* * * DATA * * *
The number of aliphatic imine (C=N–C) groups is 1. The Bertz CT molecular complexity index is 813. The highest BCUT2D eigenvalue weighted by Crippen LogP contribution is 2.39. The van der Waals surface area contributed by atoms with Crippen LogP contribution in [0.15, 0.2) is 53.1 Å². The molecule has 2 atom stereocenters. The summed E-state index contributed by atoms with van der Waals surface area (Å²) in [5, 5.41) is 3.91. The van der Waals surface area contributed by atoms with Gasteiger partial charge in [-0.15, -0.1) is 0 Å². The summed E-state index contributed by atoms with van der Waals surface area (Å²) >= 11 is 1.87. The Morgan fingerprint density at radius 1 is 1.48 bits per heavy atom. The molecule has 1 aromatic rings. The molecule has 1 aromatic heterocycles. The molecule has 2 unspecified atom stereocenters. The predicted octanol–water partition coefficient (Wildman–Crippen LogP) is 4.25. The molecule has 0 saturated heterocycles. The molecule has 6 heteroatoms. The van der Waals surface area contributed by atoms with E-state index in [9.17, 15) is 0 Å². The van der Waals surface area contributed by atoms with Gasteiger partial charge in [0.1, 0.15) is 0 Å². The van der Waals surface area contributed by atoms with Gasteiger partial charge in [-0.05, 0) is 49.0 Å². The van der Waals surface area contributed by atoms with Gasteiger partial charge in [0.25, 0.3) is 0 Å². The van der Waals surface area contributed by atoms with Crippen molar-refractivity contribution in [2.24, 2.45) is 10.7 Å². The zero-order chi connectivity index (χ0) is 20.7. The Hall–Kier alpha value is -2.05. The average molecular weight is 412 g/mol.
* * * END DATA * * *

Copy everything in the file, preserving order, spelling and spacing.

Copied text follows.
The number of aliphatic imine (C=N–C) groups is 1. The Bertz CT molecular complexity index is 813. The highest BCUT2D eigenvalue weighted by Crippen LogP contribution is 2.39. The van der Waals surface area contributed by atoms with Crippen LogP contribution in [0.15, 0.2) is 53.1 Å². The molecule has 2 atom stereocenters. The summed E-state index contributed by atoms with van der Waals surface area (Å²) in [5, 5.41) is 3.91. The van der Waals surface area contributed by atoms with Gasteiger partial charge in [-0.15, -0.1) is 0 Å². The summed E-state index contributed by atoms with van der Waals surface area (Å²) >= 11 is 1.87. The Morgan fingerprint density at radius 1 is 1.48 bits per heavy atom. The molecule has 1 aromatic rings. The molecule has 1 aromatic heterocycles. The molecule has 2 unspecified atom stereocenters. The predicted octanol–water partition coefficient (Wildman–Crippen LogP) is 4.25. The molecule has 0 saturated heterocycles. The molecule has 6 heteroatoms. The van der Waals surface area contributed by atoms with E-state index in [9.17, 15) is 0 Å². The van der Waals surface area contributed by atoms with Gasteiger partial charge in [0.1, 0.15) is 0 Å². The van der Waals surface area contributed by atoms with Gasteiger partial charge in [-0.05, 0) is 49.0 Å². The van der Waals surface area contributed by atoms with Gasteiger partial charge in [0.25, 0.3) is 0 Å². The van der Waals surface area contributed by atoms with Crippen molar-refractivity contribution in [2.24, 2.45) is 10.7 Å². The zero-order chi connectivity index (χ0) is 20.7. The Hall–Kier alpha value is -2.05. The average molecular weight is 412 g/mol.